Library and collection of services for actively monitoring the Tor network. These include the Bandwidth Scanners (measuring throughput of relays) and SoaT (scans for malicious or misconfigured exit nodes). SoaT was last actively developed in the Summer of 2010, and the Bandwidth Scanners a few months later. Both have been under active use since then, but development has stopped.

CollecTor (code, bug tracker)

CollecTor is the Tor network data archive that powers other services like Metrics and Onionoo.

ExoneraTor (code, bug tracker)

ExoneraTor is a service that answers the question whether there was a Tor relay running on a given IP address on a given date.

Anonymity Bibliography (code)

Anonbib is a list of important papers in the field of anonymity. It's also a set of scripts to generate the website from Latex (bibtex). If we're missing any important papers, please let us know!

Project Ideas

You may find some of these projects to be good ideas for Google Summer of Code or the Tor Summer of Privacy. We have labelled each idea with which of our core developers would be good mentors. If one or more of these ideas looks promising to you, please contact us to discuss your plans rather than sending blind applications. You may also want to propose your own project idea — which often results in the best applications.

  1. Remove metadata from Tor Browser uploads
    Likely Mentors: Arthur D. Edelstein (arthuredelstein)

    Tor Browser is a privacy-preserving web browser used by millions of users around the world. We are looking for a programmer fluent in JS and C++ to implement new features to work closely with the Tor Browser team.

    Image files, especially photos taken by smartphones, often carry hidden privacy-violating metadata, typically specified by the EXIF format. Such metadata can include the user's geolocation and various unique identifiers. In order to protect the user's identity, we would like the intern to modify the file-upload feature in Tor Browser such that metadata in image files is automatically removed before the image is uploaded to a server. Ideally, the summer intern would implement this feature for both desktop and mobile Tor Browser. If there is time, we can envision sanitizing other kinds of uploaded files, including movies, audio, PDFs and Office documents.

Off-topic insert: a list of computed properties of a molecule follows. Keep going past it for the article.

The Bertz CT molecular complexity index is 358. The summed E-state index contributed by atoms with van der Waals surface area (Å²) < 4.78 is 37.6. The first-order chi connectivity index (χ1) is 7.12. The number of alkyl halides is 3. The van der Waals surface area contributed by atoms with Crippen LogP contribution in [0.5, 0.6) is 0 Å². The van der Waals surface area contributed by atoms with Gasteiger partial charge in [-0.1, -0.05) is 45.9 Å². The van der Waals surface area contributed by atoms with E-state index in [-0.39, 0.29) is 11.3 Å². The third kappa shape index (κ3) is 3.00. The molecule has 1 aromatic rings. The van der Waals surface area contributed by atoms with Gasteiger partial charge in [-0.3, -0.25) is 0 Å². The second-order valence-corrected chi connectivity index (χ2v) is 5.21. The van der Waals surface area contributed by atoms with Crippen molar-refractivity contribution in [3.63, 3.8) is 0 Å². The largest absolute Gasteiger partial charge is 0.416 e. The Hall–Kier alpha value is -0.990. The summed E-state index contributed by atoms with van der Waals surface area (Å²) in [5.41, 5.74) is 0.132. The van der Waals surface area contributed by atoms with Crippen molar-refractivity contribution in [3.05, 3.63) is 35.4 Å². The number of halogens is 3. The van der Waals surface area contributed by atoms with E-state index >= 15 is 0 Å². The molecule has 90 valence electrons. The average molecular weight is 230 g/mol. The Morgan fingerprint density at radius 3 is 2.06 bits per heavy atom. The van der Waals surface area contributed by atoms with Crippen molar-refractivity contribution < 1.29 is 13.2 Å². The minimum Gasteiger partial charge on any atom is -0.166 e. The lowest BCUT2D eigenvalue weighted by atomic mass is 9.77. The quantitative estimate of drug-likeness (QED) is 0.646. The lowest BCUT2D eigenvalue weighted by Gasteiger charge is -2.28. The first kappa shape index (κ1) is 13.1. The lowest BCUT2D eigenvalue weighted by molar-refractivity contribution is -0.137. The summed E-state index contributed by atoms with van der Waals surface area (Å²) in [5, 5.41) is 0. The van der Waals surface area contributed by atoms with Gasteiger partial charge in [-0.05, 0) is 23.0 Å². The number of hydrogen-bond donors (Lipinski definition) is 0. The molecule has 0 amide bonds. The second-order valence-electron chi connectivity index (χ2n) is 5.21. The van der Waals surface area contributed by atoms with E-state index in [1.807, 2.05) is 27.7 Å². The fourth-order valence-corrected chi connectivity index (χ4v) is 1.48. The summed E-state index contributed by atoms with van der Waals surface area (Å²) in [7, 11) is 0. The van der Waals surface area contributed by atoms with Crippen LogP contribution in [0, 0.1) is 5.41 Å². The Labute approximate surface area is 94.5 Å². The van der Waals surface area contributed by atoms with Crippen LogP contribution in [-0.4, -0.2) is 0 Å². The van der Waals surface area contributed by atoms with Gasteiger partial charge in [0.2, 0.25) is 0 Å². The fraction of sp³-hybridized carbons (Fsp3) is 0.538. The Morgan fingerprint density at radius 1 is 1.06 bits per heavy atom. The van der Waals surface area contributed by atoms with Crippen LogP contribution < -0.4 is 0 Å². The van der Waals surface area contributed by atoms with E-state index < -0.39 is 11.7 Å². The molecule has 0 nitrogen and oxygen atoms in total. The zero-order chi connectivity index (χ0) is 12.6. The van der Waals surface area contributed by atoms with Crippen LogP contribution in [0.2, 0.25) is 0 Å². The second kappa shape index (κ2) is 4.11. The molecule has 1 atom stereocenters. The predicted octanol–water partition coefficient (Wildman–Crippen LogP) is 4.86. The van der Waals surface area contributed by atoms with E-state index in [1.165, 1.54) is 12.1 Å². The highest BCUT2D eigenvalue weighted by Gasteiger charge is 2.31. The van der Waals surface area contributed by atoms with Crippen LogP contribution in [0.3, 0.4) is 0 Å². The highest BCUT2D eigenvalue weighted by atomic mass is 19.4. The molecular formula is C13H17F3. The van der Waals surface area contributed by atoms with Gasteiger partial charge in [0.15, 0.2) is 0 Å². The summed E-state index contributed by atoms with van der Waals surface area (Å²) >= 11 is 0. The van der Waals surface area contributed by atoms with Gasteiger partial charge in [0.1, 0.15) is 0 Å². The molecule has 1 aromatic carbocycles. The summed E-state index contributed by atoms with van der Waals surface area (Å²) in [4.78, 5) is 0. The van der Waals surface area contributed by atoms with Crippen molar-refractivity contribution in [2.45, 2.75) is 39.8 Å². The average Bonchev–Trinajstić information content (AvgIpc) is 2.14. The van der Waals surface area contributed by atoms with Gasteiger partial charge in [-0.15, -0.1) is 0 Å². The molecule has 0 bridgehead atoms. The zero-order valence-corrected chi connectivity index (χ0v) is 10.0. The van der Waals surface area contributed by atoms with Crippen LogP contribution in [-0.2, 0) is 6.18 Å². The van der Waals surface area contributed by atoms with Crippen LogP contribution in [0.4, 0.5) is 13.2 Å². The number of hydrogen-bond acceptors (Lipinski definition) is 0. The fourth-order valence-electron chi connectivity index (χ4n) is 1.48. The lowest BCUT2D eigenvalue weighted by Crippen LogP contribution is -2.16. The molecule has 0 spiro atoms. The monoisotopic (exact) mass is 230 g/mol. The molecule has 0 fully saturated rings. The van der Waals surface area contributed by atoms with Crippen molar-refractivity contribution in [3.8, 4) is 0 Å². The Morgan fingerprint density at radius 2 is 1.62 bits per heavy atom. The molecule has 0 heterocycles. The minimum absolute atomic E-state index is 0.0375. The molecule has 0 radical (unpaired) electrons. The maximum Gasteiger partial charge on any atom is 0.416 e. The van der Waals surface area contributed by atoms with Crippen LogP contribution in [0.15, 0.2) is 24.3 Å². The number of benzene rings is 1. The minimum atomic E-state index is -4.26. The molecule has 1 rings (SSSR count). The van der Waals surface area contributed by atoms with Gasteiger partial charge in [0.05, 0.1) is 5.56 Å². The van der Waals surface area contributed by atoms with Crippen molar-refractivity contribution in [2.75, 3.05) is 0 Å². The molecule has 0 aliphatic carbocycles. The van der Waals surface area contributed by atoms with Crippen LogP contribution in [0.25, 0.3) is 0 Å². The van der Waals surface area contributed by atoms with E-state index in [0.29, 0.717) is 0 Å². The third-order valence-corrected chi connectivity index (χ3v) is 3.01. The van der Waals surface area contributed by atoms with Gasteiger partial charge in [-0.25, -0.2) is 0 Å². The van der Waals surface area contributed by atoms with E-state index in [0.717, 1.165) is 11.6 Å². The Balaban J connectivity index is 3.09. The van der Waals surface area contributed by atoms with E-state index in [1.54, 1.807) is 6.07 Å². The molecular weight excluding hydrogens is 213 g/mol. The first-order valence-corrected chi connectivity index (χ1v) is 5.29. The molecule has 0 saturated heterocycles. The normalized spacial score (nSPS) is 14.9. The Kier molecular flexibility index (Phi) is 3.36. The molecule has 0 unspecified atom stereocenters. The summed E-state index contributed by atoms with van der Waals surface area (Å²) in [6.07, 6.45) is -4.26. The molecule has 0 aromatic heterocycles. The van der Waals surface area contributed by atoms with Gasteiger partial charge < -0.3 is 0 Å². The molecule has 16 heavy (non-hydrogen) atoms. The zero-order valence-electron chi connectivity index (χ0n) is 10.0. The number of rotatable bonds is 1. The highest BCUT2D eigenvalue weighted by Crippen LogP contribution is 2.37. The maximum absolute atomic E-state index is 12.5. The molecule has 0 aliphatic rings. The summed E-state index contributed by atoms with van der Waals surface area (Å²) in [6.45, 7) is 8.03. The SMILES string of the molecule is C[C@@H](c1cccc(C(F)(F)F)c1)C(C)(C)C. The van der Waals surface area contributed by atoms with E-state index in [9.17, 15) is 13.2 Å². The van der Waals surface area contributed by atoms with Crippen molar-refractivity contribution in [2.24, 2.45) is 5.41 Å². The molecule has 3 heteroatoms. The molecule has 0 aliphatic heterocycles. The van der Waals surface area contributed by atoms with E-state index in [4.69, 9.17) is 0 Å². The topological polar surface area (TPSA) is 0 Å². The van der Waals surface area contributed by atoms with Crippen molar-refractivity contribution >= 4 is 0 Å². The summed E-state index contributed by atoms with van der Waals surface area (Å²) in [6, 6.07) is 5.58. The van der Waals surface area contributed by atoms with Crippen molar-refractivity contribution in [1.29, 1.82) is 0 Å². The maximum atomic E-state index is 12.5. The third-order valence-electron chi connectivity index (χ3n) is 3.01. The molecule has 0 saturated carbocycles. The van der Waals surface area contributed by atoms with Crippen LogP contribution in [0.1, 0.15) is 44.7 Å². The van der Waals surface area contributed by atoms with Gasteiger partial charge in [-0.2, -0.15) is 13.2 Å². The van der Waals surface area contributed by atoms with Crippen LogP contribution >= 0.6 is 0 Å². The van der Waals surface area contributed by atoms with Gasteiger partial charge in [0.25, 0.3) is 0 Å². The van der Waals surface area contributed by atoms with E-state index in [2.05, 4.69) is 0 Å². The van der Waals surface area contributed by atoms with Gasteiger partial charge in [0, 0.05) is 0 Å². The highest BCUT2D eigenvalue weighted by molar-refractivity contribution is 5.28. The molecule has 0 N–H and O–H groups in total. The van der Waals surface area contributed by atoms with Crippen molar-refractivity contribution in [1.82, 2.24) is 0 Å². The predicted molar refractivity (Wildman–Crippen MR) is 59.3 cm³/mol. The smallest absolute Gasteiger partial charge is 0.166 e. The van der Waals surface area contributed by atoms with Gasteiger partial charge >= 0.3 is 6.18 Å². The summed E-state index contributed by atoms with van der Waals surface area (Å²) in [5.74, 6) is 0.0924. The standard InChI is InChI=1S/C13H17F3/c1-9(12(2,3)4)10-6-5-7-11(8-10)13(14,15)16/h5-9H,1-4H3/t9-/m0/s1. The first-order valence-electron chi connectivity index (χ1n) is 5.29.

For more information see its ticket. Please also see the Metadata Anonymisation Toolkit (MAT) for a similar project that could serve as inspiration.

  2. Python Tor Client
    Language: Python
    Likely Mentors: Damian (atagar), teor

    Stem is our Python implementation of Tor's varous protocols. Traditionally this included stem.control for Tor's ControlPort and stem.descriptor to download from Tor's DirPort. But recently we added a third to this family, stem.client, that speaks Tor's ORPort protocol: the relay protocol for usage of the Tor network itself.

    This opens interesting opportunities we've never had before such as...

    • Construct a full three-hop circuit that can make GET requests and DNS lookups. If done right this might allow simple usage of the Tor network without even having Tor installed!
    • Expand descriptor downloading to use Tor's ORPort as an optional alternative for the DirPort. Following this we could adjust Tor so Fallback Directories no longer require a DirPort.